Garda whistleblower Sgt McCabe made 10 allegations

Sgt McCabe went to Micheál Martin with his dossier after rejection by complaints office

The dossier was compiled almost three years ago by Garda whistleblower Sgt Maurice McCabe and related to allegations of Garda malpractice and failures within his own division of Cavan-Monaghan.

What marked them out is that they did not relate to the Pulse system, or traffic offences, or the alleged abuse of the penalty points system by senior gardaí. There were 10 allegations of failed investigations, most relating to assault and public-order offences.

McCabe asserted that these had not been pursued properly by gardaí in the division. Some were comparatively minor, but one allegation at least was of the gravest nature.

McCabe initially went through the internal process set out by the Garda Síochána Act 2005 as amended. It included the dossier being forwarded to the Confidential Recipient (an office set up to accommodate anonymous complaints within the Garda).



The dossier was rejected. The Garda stated it had investigated the complaints and concluded that all investigations had been carried out properly.

Frustrated, McCabe approached Fianna Fáil leader Micheál Martin last February. Martin held a press conference contending that the allegations were of the most serious nature.

He handed the dossier to Taoiseach Enda Kenny who asked a barrister, Sean Guerin, to examine the allegations.

‘Ultimately murder’

“I have sent material to the Taoiseach in relation to other issues the whistleblower has raised, pertaining to issues outside of the penalty points dossier, which relate to the failure to fulfil basic functions in terms of a range of cases, very, very serious cases – involving abduction, assault and ultimately murder – which leaves huge questions for response,” said Martin at the time.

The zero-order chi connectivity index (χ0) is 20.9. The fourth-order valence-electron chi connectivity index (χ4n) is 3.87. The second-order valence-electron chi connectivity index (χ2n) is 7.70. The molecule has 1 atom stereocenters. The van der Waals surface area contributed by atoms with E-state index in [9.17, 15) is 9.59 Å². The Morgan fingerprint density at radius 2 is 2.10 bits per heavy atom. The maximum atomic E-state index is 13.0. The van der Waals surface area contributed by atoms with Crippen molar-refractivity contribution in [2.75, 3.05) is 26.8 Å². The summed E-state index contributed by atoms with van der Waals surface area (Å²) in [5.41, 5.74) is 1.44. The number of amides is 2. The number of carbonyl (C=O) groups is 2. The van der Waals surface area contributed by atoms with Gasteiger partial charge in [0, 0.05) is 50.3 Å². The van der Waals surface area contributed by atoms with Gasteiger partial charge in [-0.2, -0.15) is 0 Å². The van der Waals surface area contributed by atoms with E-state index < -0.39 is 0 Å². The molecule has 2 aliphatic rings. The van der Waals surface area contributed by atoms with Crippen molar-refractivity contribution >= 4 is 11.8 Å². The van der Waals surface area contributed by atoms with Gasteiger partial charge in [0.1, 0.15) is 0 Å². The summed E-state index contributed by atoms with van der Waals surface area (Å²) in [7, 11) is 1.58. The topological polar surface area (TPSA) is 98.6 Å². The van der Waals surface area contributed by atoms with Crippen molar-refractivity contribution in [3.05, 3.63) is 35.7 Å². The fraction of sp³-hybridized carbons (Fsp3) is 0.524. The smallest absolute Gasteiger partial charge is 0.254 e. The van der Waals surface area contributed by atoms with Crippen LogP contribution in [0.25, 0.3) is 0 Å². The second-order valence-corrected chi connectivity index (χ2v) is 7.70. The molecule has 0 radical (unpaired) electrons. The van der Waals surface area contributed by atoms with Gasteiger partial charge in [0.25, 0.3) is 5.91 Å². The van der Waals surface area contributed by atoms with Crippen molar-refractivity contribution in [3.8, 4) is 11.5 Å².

The cases ranged from comparatively minor to, as Martin put it, “ultimately murder”.

That latter case will attract most public focus when the commission makes its findings later this year. It relates to the murder of 33-year-old Sylvia Roche Kelly in Limerick in December 2007. The murderer, Jerry McGrath was on bail for other serious crimes at the time – the assault of a taxi driver, and the attempted abduction of a five-year-old girl.

The report by Guerin pointed to serious failures in Garda co-ordination, communication and operational procedures. His criticism of then minister for justice Alan Shatter in the report forced his resignation from the position.

A key part of the new commission’s task will be to get to the bottom of how McGrath remained at large notwithstanding clear grounds for revoking his bail. It will also look at the nature of the investigations into his earlier crimes.

The establishment of the commission vindicates McCabe after a decade of campaigning to publicise alleged malpractice within the Garda .

Harry McGee

Harry McGee

Harry McGee is a Political Correspondent with The Irish Times